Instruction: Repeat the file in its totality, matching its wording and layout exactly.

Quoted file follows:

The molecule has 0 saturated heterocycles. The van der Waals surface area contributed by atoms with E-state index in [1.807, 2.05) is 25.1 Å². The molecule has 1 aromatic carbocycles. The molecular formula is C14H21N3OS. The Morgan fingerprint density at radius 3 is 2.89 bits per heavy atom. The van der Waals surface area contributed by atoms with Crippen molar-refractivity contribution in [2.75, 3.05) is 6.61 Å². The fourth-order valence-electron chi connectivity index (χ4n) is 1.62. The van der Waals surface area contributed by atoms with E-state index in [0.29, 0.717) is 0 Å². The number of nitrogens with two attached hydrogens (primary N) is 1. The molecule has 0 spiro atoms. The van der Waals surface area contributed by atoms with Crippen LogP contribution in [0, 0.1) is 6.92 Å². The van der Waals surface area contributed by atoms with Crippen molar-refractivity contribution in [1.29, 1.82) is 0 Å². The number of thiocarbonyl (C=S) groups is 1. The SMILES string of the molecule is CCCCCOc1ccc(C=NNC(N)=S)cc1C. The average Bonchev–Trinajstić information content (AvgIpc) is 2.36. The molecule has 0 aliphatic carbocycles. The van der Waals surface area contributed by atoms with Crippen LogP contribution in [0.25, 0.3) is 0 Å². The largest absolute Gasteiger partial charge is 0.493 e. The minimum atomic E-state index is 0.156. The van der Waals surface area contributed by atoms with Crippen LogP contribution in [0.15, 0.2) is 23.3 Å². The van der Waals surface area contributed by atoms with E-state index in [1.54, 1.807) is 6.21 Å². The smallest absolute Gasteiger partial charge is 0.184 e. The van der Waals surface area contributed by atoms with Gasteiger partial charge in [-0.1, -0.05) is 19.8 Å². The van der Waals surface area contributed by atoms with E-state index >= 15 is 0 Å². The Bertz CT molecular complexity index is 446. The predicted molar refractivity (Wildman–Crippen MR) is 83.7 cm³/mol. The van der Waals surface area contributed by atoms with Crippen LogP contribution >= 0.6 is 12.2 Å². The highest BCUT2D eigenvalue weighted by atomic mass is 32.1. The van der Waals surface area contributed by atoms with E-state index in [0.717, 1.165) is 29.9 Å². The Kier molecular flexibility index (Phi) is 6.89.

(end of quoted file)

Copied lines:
The molecule has 0 saturated heterocycles. The van der Waals surface area contributed by atoms with E-state index in [1.807, 2.05) is 25.1 Å². The molecule has 1 aromatic carbocycles. The molecular formula is C14H21N3OS. The Morgan fingerprint density at radius 3 is 2.89 bits per heavy atom. The van der Waals surface area contributed by atoms with Crippen molar-refractivity contribution in [2.75, 3.05) is 6.61 Å². The fourth-order valence-electron chi connectivity index (χ4n) is 1.62. The van der Waals surface area contributed by atoms with E-state index in [0.29, 0.717) is 0 Å². The number of nitrogens with two attached hydrogens (primary N) is 1. The molecule has 0 spiro atoms. The van der Waals surface area contributed by atoms with Crippen LogP contribution in [0, 0.1) is 6.92 Å². The van der Waals surface area contributed by atoms with Crippen molar-refractivity contribution in [1.29, 1.82) is 0 Å². The number of thiocarbonyl (C=S) groups is 1. The SMILES string of the molecule is CCCCCOc1ccc(C=NNC(N)=S)cc1C. The average Bonchev–Trinajstić information content (AvgIpc) is 2.36. The molecule has 0 aliphatic carbocycles. The van der Waals surface area contributed by atoms with Crippen LogP contribution in [0.25, 0.3) is 0 Å². The largest absolute Gasteiger partial charge is 0.493 e. The minimum atomic E-state index is 0.156. The van der Waals surface area contributed by atoms with Crippen LogP contribution in [0.15, 0.2) is 23.3 Å². The van der Waals surface area contributed by atoms with E-state index in [1.54, 1.807) is 6.21 Å². The smallest absolute Gasteiger partial charge is 0.184 e. The van der Waals surface area contributed by atoms with Gasteiger partial charge in [-0.1, -0.05) is 19.8 Å². The van der Waals surface area contributed by atoms with E-state index >= 15 is 0 Å². The Bertz CT molecular complexity index is 446. The predicted molar refractivity (Wildman–Crippen MR) is 83.7 cm³/mol. The van der Waals surface area contributed by atoms with Crippen LogP contribution >= 0.6 is 12.2 Å². The highest BCUT2D eigenvalue weighted by atomic mass is 32.1. The van der Waals surface area contributed by atoms with E-state index in [0.717, 1.165) is 29.9 Å². The Kier molecular flexibility index (Phi) is 6.89.